Because they are multiple-choice tests, the SOLs require our children to learn facts. They are “what” and “where” and “when” tests; they are not “how” and “why” tests. We should be teaching our children skills, not facts, but the SOLs push us in another direction.

I spent a good time of this past year tutoring fifth graders at Carver Elementary School. Because Carver was not an accredited school in the past, there was a tremendous push to have the children pass their SOLs. Teachers were encouraged to spend most of their classroom time teaching subjects that would be tested and spending little time on things that would not be tested. The only thing that counted at Carver was SOL scores.

In previous years I tutored fourth graders at Westover Hills for the Virginia history SOL. It was all about what happened, when did it happen, and where did it happen. These fourth graders were just filled up with facts. If they ever appear on Jeopardy and the subject is Virginia history, they should do well.

Unfortunately, history is not just a series of facts. History is a continuous process of development, in which everything is connected. If we teach our kids that tobacco was the basis of Virginia’s early economy, they may remember that for a test. But, we never teach them “why” tobacco became so important. We never impress upon them that things happen because of choices that people make. They need to know not only that Virginia is where slavery began in this country, but that slavery was introduced as a deliberate economic decision. They need to know that had another choice been made the terrible institution of slavery could have been avoided. They need to know that decisions made at the time of our nation’s founding led eventually to the Civil War ninety years later. They need to know that the decision to rely on canals for transportation in the 18th Century led to Virginia not being a railroad center and to the decline of Virginia’s economy in later years.

We need to teach our children the skills they will need to function fifteen or twenty years from now. They don’t need to know facts. If we teach them how, they will be able to find the facts they need to know electronically or, if they still exist, in books. At the rate knowledge is expanding we can never teach our children all the “facts” they need to know. We need to teach them to think.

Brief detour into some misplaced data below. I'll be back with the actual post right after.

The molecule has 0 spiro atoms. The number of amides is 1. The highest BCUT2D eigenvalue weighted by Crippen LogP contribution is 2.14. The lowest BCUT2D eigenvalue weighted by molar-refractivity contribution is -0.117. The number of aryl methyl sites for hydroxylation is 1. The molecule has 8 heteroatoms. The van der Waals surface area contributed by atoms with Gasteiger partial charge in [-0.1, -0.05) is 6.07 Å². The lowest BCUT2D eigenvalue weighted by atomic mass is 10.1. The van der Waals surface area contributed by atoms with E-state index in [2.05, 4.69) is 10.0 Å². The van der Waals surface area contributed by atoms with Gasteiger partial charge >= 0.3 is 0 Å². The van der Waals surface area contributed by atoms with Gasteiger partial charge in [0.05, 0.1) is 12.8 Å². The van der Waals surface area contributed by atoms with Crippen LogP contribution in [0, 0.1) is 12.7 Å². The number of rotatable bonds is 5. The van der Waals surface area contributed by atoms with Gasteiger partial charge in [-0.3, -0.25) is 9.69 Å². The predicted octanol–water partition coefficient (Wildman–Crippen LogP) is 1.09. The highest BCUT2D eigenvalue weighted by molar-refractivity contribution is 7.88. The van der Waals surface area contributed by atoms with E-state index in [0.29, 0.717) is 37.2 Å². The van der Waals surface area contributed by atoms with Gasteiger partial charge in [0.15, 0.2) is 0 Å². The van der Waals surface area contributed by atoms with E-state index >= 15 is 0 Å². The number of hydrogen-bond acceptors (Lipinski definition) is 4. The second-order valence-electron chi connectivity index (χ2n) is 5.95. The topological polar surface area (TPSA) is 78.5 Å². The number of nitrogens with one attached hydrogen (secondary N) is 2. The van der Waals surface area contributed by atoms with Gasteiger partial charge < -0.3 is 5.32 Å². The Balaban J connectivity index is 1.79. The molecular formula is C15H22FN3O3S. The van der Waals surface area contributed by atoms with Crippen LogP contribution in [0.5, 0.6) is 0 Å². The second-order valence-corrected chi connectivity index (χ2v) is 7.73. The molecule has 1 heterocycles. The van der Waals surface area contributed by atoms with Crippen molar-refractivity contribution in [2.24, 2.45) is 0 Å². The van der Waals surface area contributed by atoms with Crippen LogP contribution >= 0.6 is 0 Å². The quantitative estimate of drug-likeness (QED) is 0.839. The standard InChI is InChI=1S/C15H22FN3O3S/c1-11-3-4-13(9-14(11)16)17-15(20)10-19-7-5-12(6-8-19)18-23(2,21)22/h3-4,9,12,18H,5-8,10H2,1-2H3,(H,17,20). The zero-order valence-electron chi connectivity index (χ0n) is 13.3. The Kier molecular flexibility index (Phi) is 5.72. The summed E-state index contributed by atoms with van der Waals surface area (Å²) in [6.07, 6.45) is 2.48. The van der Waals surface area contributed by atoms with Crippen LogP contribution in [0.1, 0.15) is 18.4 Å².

That is why I am so committed to bringing the International Baccalaureate primary years program to RPS. Except in the diploma program during the last two years of high school, IB is not an honors program. It is a method of teaching. It is based on teaching children critical thinking skills and showing them how everything in the world is interconnected. Sure, they will learn the facts they need to pass the SOLs, but they will learn them in a way that will enable them to use them in a meaningful way.

Last summer, the maveness took me along to tour Chicago while she attended an IB convention. During the course of several days I met many IB teachers. They were all dedicated, enthusiastic and had high morale. I can’t imagine that any of them were not anxious to go to school every day, even in May.

At one dinner I sat with part of the faculty of an elementary school in Albany, Georgia. The school’s demographics were similar to schools in Richmond: African American 84%, White 7%, Hispanic 8%. Sixty six percent of its students were receiving subsidized meals. I learned from these teachers that this school, which has the rather impressive name of International Studies Elementary Magnet School (ISEMS), had been a failing school. Its students scored very low on Georgia’s version of the SOLs. After becoming an IB primary years school, the performance by ISEMS students improved considerably (Remember that IB is not an honors program; every student in ISEMS is an IB student). ISEMS is now rated an 8 out of 10 by (By comparison, the only elementary schools in Richmond rated 8 or better by are Fairfield Court and Munford at 10, JEB Stuart at 9, and Broad Rock, George Mason and Fox at 8).

Will IB work at Richmond elementary schools? I think so. But we will never know unless we try. Are there other approaches to teaching and learning that we might try in Richmond? Treasured reader, what do you think?

1 comment:

Anonymous said...

Yes, we must teach our students the skills they will need in the future. However, in order to teach, we must understand how students think. See "Teaching and Helping Students Think and Do Better" on amazon.